When you think of “spice,” what comes to mind? Cinnamon? Nutmeg? Basil? Curry? There are probably thousands of spices from all over the world that are used to improve the flavor of your food. Spicing up your relationship is really quite similar to spicing up your food. You reach for these spices and seasonings because you already know that what you are about to consume is good, but you would like to make it better.
Do you find yourself reaching for things to spice up a relationship in your life? Undoubtedly, you’ve seen a plethora of magazines that offer “spice advice” as you stand in the check-out line at the grocery store:
“Ten things you can say that will make her love you more” “What to wear if you want to to get his attention” “What NOT to wear if you want to get his attention” “Teaching an old dog some new tricks’
Truthfully, if you really want to know how to spice up a relationship, communication is always a good place to start. Whether new or old, resorting to a “one size fits all” method doesn’t necessarily carry a lot of weight. You have to know your partner. For example, perhaps your boyfriend lights up when you greet him on a Saturday morning with a pretty little sun dress, flip flops, and your hair blowing in the breeze. Or maybe, the sight of you in a ponytail, sweat pants and a tank top makes his heart skip a beat! Paying attention to one another when you do something from the ordinary, to the extraordinary, can only add spice to your relationship!
Become fluent in your partner’s “Language of Love.”
Have you ever felt that you and your partner may be speaking a completely different language? Maybe he decides to surprise you at the office with a huge bouquet of flowers. Just because. You, being the practical sort, immediately think, “I wonder how much he spent on those two dozen roses?” He wants to spice things up, and you are concerned about money. This happens frequently, and more often than you may imagine. Because he is probably not speaking your “Love Language,” the look on your face may be one of disappointment rather than of pleasure. Most likely, he was trying to learn how to spice up a relationship that he saw was needing a little “lift,” when you would have been thrilled with a surprise romantic picnic in the park!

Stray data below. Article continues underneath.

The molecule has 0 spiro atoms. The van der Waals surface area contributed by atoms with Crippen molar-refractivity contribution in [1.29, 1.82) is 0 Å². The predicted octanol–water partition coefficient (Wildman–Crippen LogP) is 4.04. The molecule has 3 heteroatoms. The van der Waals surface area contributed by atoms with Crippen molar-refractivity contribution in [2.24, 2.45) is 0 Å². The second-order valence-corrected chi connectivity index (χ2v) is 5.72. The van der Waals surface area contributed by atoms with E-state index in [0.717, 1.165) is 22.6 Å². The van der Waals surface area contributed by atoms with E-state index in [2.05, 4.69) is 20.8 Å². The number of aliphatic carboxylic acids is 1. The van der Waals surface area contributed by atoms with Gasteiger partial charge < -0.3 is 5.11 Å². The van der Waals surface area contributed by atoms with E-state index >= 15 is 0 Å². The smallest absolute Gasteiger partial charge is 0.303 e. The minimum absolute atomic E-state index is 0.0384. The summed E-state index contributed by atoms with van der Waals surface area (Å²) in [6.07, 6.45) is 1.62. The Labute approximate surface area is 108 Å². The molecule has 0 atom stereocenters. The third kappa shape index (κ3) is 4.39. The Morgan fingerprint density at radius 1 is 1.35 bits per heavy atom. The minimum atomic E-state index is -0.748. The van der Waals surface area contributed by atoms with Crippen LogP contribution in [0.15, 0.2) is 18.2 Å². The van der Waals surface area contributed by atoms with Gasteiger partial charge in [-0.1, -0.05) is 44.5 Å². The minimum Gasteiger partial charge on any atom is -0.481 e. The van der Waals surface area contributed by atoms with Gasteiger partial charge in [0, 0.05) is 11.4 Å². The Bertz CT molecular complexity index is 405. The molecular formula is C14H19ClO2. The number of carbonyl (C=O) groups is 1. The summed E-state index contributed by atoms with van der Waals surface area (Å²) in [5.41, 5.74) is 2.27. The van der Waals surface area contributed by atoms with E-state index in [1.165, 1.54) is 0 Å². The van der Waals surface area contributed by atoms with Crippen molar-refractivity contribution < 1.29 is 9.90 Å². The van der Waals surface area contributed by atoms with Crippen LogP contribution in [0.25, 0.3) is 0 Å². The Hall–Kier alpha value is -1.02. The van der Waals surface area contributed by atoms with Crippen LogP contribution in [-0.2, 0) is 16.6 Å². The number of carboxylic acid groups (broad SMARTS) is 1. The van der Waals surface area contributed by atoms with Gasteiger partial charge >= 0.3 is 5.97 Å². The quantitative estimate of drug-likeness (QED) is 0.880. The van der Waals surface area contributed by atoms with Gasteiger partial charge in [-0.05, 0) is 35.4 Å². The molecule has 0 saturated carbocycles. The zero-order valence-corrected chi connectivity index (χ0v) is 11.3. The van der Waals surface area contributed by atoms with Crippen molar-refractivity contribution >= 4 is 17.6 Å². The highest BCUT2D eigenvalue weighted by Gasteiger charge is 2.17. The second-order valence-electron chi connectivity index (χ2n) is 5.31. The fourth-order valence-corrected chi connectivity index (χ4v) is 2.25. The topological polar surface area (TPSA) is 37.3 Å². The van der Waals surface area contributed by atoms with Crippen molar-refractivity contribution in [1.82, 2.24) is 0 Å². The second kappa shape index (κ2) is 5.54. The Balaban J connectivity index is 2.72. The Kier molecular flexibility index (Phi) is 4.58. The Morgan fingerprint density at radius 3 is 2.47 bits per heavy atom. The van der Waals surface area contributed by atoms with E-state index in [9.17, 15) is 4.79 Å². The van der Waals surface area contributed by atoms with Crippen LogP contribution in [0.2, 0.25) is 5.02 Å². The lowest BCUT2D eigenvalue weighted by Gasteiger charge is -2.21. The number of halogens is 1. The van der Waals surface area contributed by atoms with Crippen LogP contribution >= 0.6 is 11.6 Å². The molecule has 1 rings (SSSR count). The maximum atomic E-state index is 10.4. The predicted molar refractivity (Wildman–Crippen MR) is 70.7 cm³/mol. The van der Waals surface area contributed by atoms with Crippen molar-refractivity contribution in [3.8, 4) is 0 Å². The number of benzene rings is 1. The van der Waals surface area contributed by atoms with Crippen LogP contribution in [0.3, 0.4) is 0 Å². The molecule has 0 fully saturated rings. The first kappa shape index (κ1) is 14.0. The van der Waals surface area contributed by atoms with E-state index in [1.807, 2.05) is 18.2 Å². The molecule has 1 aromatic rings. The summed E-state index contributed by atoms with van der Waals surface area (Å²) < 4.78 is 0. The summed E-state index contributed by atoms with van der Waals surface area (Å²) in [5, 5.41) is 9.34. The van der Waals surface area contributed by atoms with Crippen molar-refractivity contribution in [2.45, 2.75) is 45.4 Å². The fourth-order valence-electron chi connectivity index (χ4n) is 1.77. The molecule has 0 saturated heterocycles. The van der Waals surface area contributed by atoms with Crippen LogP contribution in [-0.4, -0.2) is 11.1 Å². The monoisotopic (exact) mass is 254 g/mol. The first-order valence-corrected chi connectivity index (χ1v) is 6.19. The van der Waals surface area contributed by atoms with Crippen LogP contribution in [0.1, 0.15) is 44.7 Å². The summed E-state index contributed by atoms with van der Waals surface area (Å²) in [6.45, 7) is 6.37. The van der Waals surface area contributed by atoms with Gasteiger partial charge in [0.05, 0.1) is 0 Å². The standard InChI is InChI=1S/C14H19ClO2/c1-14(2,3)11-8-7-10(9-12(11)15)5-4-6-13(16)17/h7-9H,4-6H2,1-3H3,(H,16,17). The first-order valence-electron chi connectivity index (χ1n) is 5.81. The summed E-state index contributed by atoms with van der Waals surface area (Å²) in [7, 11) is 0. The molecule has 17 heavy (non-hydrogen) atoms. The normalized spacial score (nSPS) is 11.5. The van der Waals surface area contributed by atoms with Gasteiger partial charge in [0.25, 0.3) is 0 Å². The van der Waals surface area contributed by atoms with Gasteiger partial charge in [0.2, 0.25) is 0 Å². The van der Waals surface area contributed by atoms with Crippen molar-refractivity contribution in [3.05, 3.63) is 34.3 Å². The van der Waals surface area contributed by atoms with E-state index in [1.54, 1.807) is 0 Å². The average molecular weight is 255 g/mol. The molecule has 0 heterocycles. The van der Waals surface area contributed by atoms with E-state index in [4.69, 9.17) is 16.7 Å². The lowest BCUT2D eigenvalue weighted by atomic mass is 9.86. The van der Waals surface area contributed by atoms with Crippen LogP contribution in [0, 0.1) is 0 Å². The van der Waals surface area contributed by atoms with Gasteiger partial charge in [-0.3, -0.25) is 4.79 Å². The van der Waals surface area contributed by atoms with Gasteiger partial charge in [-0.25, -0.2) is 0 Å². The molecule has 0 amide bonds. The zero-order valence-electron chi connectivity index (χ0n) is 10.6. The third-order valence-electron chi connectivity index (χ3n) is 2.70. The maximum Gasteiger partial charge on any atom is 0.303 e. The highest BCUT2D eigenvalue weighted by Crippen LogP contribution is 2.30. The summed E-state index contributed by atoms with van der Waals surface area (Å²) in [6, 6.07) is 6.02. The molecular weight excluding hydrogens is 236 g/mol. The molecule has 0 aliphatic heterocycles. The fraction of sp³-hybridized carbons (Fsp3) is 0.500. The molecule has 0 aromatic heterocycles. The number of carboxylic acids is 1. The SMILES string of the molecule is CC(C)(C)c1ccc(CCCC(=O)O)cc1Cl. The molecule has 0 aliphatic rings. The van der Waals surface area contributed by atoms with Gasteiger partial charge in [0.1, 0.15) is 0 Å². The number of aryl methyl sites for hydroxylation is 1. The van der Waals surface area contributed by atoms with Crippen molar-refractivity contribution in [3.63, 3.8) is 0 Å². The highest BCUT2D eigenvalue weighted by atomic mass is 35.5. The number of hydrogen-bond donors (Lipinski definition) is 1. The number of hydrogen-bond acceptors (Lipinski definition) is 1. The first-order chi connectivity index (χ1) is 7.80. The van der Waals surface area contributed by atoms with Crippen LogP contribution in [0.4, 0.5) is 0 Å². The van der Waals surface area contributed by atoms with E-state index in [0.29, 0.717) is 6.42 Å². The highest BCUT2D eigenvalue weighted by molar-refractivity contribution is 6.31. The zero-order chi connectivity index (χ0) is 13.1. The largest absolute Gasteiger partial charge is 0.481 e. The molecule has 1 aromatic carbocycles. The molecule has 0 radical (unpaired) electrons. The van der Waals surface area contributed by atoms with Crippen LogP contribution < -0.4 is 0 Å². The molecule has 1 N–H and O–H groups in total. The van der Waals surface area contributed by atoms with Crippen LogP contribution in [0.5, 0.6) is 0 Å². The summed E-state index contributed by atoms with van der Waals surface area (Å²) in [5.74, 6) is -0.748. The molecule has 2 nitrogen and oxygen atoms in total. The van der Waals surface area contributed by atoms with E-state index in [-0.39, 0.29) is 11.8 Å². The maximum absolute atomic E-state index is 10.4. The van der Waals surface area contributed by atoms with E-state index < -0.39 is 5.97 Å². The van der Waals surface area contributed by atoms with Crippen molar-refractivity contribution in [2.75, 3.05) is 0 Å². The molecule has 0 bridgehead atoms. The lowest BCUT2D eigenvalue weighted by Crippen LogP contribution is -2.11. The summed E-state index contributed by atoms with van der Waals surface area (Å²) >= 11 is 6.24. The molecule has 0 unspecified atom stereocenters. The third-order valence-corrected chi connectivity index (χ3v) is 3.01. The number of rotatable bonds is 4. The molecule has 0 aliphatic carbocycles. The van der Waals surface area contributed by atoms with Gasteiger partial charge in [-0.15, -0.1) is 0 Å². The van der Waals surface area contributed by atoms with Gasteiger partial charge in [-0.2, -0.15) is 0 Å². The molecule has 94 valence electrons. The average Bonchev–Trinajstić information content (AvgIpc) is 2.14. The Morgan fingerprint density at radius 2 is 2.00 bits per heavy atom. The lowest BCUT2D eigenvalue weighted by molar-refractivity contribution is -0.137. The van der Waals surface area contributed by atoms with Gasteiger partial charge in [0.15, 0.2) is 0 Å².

Communicate your definition of “spice.”
Don’t be afraid to let him or her know in a casual, non-threatening manner what your likes and dislikes are as it pertains to “spicing things up.” Perhaps you would rather stay home and order pizza, have a cold beer, and watch a marathon of your favorite spy movies. If that’s your preference, make it known! Maybe your idea of how to spice up a relationship involves dressing to the nines and enjoying the ballet, opera, or current
“Spice is an acquired taste.”
Remember, what “tastes good” to you may not necessarily be his/her cup of Darjeeling. Perhaps Chamomile is more to her liking. Habits, preferences, likes and dislikes can shift over time. Make sure you leave the lines of communication open and always be ready to throw in a dash of “this or that” every once in a while!